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Board hears Bootleggers Alley mega-house proposal

A building application before the Town Board on July 19 reignited a debate the board and the public have had for years over the sizes of houses, water use and short-term rentals (STRs).

Seth and Bonnie Harris of 4 Bootleggers Alley have asked the board for a special permit to demolish a house that has 6,658 square feet of living space and a 1,088 square foot accessory structure with sleeping quarters. The application then calls for merging that lot with one on Nostrand Parkway and building a single family residence of 9,200 square feet of living space with an accessory building with sleeping quarters, bringing the living space to 11,000 square feet.

If a project is over 6,000 square feet, the owner needs a permit from the board.

All told, there would be 11 bedrooms, a pool, tennis court and terraces at the house the Harrises want to build.

Southampton attorney John Bennett, who is representing the Harrises, noted several times that the application is a “give-back to the town” since they are only building on one lot and decreasing potential density in the area.

Councilman Paul Shepherd said he and his colleagues “appreciate what could have been. This is what will be.”

Mr. Bennett also noted that with the new structure, there is only a net gain of one bedroom on two lots, which is significant, he said, for water use in the area. The size of the house is appropriate to the area, he added, and listed square footage numbers for several houses nearby. Although all are large houses, none topped 11,000 square feet of living space.

Several neighbors told the board that a house with that number of bathrooms, bedrooms and a laundry room would be coming into an area where the availability of water is at a crisis. A large new house will strain already severe shortages of water. Two residents said that they restrict the flushing of toilets because of the shortage, and they, along with others, said their water isn’t potable.

Mr. Bennett said the Harrises are committed to installing a nitrogen-reducing I/A (Innovative Alternative) septic system for the proposed house.

One resident told the board he was concerned that the house, if built, could become an Airbnb location. Mr. Bennett said his clients were willing to put restrictions on the house’s use. “If the town attorney and Town Board want to craft language to restrict its use as an Airbnb or a B&B, we would welcome that,” he said.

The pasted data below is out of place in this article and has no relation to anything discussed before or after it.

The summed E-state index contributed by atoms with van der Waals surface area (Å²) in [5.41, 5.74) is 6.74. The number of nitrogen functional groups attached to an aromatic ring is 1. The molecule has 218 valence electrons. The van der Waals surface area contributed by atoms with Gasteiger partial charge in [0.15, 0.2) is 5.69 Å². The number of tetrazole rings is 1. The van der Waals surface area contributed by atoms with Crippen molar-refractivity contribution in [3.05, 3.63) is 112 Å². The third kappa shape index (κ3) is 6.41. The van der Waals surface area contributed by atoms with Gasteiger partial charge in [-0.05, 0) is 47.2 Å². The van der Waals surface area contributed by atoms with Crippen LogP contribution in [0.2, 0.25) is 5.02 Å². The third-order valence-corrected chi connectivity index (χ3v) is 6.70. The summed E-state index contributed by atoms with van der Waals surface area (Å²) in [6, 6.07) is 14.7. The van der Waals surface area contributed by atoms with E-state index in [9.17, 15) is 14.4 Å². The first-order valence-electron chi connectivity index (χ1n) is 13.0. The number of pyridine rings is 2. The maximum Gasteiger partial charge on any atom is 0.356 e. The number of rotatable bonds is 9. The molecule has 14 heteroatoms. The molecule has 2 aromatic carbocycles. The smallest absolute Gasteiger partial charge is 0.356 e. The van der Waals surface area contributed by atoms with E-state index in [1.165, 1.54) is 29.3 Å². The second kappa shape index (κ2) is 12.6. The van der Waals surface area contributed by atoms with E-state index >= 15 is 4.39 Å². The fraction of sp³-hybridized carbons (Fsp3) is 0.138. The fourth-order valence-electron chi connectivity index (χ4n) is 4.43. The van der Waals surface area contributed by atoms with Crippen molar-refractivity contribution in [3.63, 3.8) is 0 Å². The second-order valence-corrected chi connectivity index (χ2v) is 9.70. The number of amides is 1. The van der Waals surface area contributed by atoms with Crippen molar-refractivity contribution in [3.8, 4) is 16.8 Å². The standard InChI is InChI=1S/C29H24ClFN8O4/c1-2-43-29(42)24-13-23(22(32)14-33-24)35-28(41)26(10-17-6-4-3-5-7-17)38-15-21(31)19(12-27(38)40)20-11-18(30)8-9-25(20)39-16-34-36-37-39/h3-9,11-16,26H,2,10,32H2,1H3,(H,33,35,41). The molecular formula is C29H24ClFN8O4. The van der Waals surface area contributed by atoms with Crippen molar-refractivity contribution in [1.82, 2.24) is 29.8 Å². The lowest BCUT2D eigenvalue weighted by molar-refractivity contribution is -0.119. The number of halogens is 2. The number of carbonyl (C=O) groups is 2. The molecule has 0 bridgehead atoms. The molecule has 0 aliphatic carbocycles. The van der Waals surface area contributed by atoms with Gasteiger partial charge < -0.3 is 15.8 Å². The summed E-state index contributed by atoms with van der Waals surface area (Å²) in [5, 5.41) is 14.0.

Mr. Shepherd noted that many owners of large houses “when they can’t sell them will go dark on us with potential hotels on the perimeter.” Owners, he added, often can’t find buyers for large houses and then move on to other options, such as rentals.

Delaney Foster, a Bootleggers Alley resident, said, “Airbnbs have nothing to do with no drinking water.” Mr. Shepherd countered that “it could, because instead of a standard family occupancy rate of [water] consumption, you have a full occupancy rate of consumption which could double, triple or quadruple water being used.”

Mr. Foster said restricting an Airbnb use “does not solve my water problem.”

Mr. Bennett also said that the new structure would have no impact on the area’s water.

Glenn Waddington, a former town councilman, said he was in favor of the rental restrictions. “My issue is that things change,” he said. “I can’t tell you how many” owners of large single-family houses, who intended to put down roots, “within a year have their houses on the market for short-term rentals.”

“Opinions can change, the law can change,” Mr. Waddington noted, “and if there is a way that the people who own this property can encumber themselves legally [not to be] an Airbnb, and the town can endorse that into perpetuity, this might be a graceful, eloquent way of getting out of this.”

Mr. Waddington added that Airbnbs are within the board’s power to regulate. “And I don’t know what’s going to happen after this election,” he said.

Councilmen Albert Dickson and Jim Colligan said the use of water by the proposed house should be the board’s primary focus, and not short-term rentals.

The board wrapped up the discussion, but the public hearing on the issue has been kept open.